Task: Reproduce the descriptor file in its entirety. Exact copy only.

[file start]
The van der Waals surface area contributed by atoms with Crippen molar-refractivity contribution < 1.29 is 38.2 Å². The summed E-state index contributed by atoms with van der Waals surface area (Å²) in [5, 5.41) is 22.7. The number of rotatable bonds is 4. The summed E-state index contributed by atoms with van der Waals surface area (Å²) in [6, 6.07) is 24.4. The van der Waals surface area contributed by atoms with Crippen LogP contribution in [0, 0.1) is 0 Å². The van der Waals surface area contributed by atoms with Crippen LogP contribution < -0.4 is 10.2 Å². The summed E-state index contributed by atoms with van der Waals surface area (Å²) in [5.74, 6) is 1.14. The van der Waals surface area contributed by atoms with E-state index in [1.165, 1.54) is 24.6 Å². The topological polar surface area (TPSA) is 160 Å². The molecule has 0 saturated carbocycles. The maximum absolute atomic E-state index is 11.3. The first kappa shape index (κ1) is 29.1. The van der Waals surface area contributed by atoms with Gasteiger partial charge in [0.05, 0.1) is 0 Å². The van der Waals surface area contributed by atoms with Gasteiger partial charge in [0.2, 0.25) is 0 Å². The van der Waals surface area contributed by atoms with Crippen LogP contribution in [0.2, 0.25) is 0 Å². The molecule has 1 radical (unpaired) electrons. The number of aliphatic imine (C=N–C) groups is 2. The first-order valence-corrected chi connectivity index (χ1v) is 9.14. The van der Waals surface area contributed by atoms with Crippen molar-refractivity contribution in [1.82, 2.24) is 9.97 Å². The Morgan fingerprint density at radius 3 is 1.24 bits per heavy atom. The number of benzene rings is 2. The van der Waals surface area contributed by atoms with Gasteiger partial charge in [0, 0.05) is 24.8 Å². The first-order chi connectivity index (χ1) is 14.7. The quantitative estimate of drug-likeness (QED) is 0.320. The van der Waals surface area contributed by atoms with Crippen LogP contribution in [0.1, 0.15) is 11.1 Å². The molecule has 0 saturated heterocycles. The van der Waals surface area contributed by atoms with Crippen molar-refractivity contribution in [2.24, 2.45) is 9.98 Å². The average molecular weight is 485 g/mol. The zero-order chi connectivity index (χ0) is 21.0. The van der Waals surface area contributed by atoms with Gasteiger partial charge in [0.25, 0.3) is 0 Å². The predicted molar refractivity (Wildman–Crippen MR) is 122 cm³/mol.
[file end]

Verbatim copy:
The van der Waals surface area contributed by atoms with Crippen molar-refractivity contribution < 1.29 is 38.2 Å². The summed E-state index contributed by atoms with van der Waals surface area (Å²) in [5, 5.41) is 22.7. The number of rotatable bonds is 4. The summed E-state index contributed by atoms with van der Waals surface area (Å²) in [6, 6.07) is 24.4. The van der Waals surface area contributed by atoms with Crippen LogP contribution in [0, 0.1) is 0 Å². The van der Waals surface area contributed by atoms with Crippen LogP contribution < -0.4 is 10.2 Å². The summed E-state index contributed by atoms with van der Waals surface area (Å²) in [5.74, 6) is 1.14. The van der Waals surface area contributed by atoms with E-state index in [1.165, 1.54) is 24.6 Å². The topological polar surface area (TPSA) is 160 Å². The molecule has 0 saturated carbocycles. The maximum absolute atomic E-state index is 11.3. The first kappa shape index (κ1) is 29.1. The van der Waals surface area contributed by atoms with Gasteiger partial charge in [0.05, 0.1) is 0 Å². The van der Waals surface area contributed by atoms with Gasteiger partial charge in [0.2, 0.25) is 0 Å². The van der Waals surface area contributed by atoms with Crippen LogP contribution in [0.2, 0.25) is 0 Å². The molecule has 1 radical (unpaired) electrons. The number of aliphatic imine (C=N–C) groups is 2. The first-order valence-corrected chi connectivity index (χ1v) is 9.14. The van der Waals surface area contributed by atoms with Crippen molar-refractivity contribution in [1.82, 2.24) is 9.97 Å². The Morgan fingerprint density at radius 3 is 1.24 bits per heavy atom. The number of benzene rings is 2. The van der Waals surface area contributed by atoms with Gasteiger partial charge in [0, 0.05) is 24.8 Å². The first-order chi connectivity index (χ1) is 14.7. The quantitative estimate of drug-likeness (QED) is 0.320. The van der Waals surface area contributed by atoms with Crippen LogP contribution in [0.1, 0.15) is 11.1 Å². The molecule has 0 saturated heterocycles. The van der Waals surface area contributed by atoms with Crippen molar-refractivity contribution in [2.24, 2.45) is 9.98 Å². The average molecular weight is 485 g/mol. The zero-order chi connectivity index (χ0) is 21.0. The van der Waals surface area contributed by atoms with Gasteiger partial charge in [0.25, 0.3) is 0 Å². The predicted molar refractivity (Wildman–Crippen MR) is 122 cm³/mol.